A heartbroken Lafayette family had to bury their son last week, but they refused to bury the truth.

Patrick and Kathleen Cunningham described their 34-year-old son, Sean, as someone who was friendly and likable—saying that he "never met a stranger." They were proud of their son and his accomplishments when it came to music, as well as his love for sports, history, and his "fierce" competitive spirit when it came to trivia.

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They said that one of the most amazing things to witness was how "time and again" Sean would never be afraid to approach random people and introduce himself. It was the type of outgoing spirit that also made people comfortable enough to walk up and greet him as well. But Sean also had a deep dark secret. He was a drug addict—and as hard as he tried to fight it, he would ultimately lose his battle with the disease of drug addiction.

I should note that parents who lose a child to this type of addiction almost never share the grim details behind their untimely passing, but the Cunningham's decided to share Sean's story and his struggles in hopes that it could get someone the help they need or possibly save the life of a loved one who is battling with addiction.

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As the Cunningham's noted in their brutally honest obituary for their son, Sean's disease of drug addiction wasn't an isolated incident. His family said that he had a "good soul" but his addiction led him to believe that he was "indestructible." Like most people who suffer from drug addiction, Sean made bad decisions as a result—one in particular that his parents said would "determine the rest of his life."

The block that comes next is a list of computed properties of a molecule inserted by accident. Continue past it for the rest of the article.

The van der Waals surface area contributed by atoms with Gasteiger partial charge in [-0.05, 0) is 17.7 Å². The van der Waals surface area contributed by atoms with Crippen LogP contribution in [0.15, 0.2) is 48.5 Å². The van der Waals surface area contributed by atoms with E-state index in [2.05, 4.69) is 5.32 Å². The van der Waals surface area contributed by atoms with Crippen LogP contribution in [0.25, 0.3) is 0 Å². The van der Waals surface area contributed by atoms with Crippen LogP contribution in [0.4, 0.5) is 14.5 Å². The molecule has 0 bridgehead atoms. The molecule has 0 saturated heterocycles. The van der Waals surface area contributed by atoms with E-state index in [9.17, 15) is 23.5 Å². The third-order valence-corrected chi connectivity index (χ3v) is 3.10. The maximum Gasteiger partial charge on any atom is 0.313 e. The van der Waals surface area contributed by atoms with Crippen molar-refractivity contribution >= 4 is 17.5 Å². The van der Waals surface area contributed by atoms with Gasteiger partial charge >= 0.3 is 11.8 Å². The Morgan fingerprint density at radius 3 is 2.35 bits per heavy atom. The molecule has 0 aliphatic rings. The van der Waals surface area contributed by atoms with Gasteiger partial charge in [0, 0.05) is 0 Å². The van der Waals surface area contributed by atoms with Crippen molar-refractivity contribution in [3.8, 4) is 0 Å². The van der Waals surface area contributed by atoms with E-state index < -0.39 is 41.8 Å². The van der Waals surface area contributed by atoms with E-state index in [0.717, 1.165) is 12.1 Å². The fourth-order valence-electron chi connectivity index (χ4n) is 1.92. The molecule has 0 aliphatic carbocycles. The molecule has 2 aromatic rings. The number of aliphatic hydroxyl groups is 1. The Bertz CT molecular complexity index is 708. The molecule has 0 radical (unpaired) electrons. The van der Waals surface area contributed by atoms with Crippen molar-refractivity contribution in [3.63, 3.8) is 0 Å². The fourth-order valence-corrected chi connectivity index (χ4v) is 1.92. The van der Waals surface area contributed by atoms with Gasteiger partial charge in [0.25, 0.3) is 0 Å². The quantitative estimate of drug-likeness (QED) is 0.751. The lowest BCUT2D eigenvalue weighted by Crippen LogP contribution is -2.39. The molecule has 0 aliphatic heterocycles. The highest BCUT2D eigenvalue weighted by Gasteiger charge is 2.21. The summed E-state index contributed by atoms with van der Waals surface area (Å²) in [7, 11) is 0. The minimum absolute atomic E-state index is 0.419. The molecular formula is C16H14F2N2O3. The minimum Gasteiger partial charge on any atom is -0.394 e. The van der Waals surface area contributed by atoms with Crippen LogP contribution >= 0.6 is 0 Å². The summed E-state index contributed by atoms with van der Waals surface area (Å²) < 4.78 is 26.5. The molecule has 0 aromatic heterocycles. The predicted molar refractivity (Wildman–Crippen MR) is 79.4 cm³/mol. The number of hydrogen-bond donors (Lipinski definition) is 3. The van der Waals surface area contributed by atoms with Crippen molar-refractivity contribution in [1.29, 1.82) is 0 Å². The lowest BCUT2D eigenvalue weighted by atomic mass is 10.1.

We decided to share Sean’s story of his struggles with the disease of drug addiction to hopefully help someone else help or save someone they love. Sean was a good soul and always tried to help someone that was suffering or in pain. Being young, naive and clueless, Sean had no idea that one bad decision would determine the rest of his life. Like most young people, he tended to think he was indestructible. He certainly tried with all his might to fight the pull of addiction.

Sean was buried on Saturday, October 2, but his family is hoping that their message lives on to prevent this type of unnecessary heartbreak from happening to someone else or their family.

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You can read the full obituary they wrote for their son, Sean, here.

On September 27, 2021, our beloved son, Sean Patrick Cunningham, 34, died of an accidental overdose. The son of Patrick J. Cunningham and Kathleen Breaux Cunningham, Sean was born in Lafayette, LA on September 23, 1987.

A Celebration of Life will be held in the Sunrise Chapel at Walters Funeral Home on Saturday, October 2, 2021 at 12:00p.m. Deacon Kenneth Soignier will officiate the ceremony. Visitation hours will be observed on Saturday, October 2, 2021 from 10:00a.m. until time of service at 12:00p.m.